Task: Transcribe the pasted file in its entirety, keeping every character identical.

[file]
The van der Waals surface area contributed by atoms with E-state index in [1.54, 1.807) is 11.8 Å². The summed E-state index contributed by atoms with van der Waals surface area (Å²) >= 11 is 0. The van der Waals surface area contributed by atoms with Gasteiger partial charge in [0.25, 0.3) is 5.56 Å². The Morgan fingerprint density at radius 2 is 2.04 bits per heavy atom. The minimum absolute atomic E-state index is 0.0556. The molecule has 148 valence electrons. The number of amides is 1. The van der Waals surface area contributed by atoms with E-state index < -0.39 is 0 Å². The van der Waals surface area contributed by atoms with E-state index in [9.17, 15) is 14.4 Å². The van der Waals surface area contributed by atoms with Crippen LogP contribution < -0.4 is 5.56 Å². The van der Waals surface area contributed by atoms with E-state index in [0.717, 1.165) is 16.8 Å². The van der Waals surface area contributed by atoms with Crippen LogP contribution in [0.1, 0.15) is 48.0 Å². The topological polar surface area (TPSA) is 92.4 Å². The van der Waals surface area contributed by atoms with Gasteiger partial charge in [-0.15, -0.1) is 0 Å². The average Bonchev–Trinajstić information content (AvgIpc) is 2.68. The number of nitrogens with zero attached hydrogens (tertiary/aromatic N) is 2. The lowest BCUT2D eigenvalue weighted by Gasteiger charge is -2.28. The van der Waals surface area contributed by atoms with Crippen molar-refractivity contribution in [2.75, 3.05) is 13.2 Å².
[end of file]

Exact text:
The van der Waals surface area contributed by atoms with E-state index in [1.54, 1.807) is 11.8 Å². The summed E-state index contributed by atoms with van der Waals surface area (Å²) >= 11 is 0. The van der Waals surface area contributed by atoms with Gasteiger partial charge in [0.25, 0.3) is 5.56 Å². The Morgan fingerprint density at radius 2 is 2.04 bits per heavy atom. The minimum absolute atomic E-state index is 0.0556. The molecule has 148 valence electrons. The number of amides is 1. The van der Waals surface area contributed by atoms with E-state index < -0.39 is 0 Å². The van der Waals surface area contributed by atoms with E-state index in [9.17, 15) is 14.4 Å². The van der Waals surface area contributed by atoms with Crippen LogP contribution < -0.4 is 5.56 Å². The van der Waals surface area contributed by atoms with E-state index in [0.717, 1.165) is 16.8 Å². The van der Waals surface area contributed by atoms with Crippen LogP contribution in [0.1, 0.15) is 48.0 Å². The topological polar surface area (TPSA) is 92.4 Å². The van der Waals surface area contributed by atoms with Gasteiger partial charge in [-0.15, -0.1) is 0 Å². The average Bonchev–Trinajstić information content (AvgIpc) is 2.68. The number of nitrogens with zero attached hydrogens (tertiary/aromatic N) is 2. The lowest BCUT2D eigenvalue weighted by Gasteiger charge is -2.28. The van der Waals surface area contributed by atoms with Crippen molar-refractivity contribution in [2.75, 3.05) is 13.2 Å².